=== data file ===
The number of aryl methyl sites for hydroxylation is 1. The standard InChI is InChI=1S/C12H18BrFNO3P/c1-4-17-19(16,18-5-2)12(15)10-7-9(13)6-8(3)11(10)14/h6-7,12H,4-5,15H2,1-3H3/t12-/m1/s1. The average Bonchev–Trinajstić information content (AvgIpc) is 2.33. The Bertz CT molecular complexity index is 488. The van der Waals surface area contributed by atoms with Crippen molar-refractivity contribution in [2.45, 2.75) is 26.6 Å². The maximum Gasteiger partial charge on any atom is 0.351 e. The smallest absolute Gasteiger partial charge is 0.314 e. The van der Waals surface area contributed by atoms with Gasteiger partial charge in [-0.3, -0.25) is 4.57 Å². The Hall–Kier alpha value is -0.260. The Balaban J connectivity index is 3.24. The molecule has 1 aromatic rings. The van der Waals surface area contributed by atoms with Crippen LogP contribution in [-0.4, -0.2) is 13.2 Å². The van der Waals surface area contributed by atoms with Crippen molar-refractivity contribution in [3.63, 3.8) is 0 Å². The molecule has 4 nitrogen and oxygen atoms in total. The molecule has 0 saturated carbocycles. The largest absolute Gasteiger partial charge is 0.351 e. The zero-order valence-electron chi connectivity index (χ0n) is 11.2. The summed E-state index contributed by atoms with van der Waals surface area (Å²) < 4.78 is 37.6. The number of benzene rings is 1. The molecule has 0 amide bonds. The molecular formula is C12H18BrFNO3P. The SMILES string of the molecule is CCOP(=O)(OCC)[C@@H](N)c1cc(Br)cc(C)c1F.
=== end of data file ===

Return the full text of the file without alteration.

The number of aryl methyl sites for hydroxylation is 1. The standard InChI is InChI=1S/C12H18BrFNO3P/c1-4-17-19(16,18-5-2)12(15)10-7-9(13)6-8(3)11(10)14/h6-7,12H,4-5,15H2,1-3H3/t12-/m1/s1. The average Bonchev–Trinajstić information content (AvgIpc) is 2.33. The Bertz CT molecular complexity index is 488. The van der Waals surface area contributed by atoms with Crippen molar-refractivity contribution in [2.45, 2.75) is 26.6 Å². The maximum Gasteiger partial charge on any atom is 0.351 e. The smallest absolute Gasteiger partial charge is 0.314 e. The van der Waals surface area contributed by atoms with Gasteiger partial charge in [-0.3, -0.25) is 4.57 Å². The Hall–Kier alpha value is -0.260. The Balaban J connectivity index is 3.24. The molecule has 1 aromatic rings. The van der Waals surface area contributed by atoms with Crippen LogP contribution in [-0.4, -0.2) is 13.2 Å². The van der Waals surface area contributed by atoms with Crippen molar-refractivity contribution in [3.63, 3.8) is 0 Å². The molecule has 4 nitrogen and oxygen atoms in total. The molecule has 0 saturated carbocycles. The largest absolute Gasteiger partial charge is 0.351 e. The zero-order valence-electron chi connectivity index (χ0n) is 11.2. The summed E-state index contributed by atoms with van der Waals surface area (Å²) < 4.78 is 37.6. The number of benzene rings is 1. The molecule has 0 amide bonds. The molecular formula is C12H18BrFNO3P. The SMILES string of the molecule is CCOP(=O)(OCC)[C@@H](N)c1cc(Br)cc(C)c1F.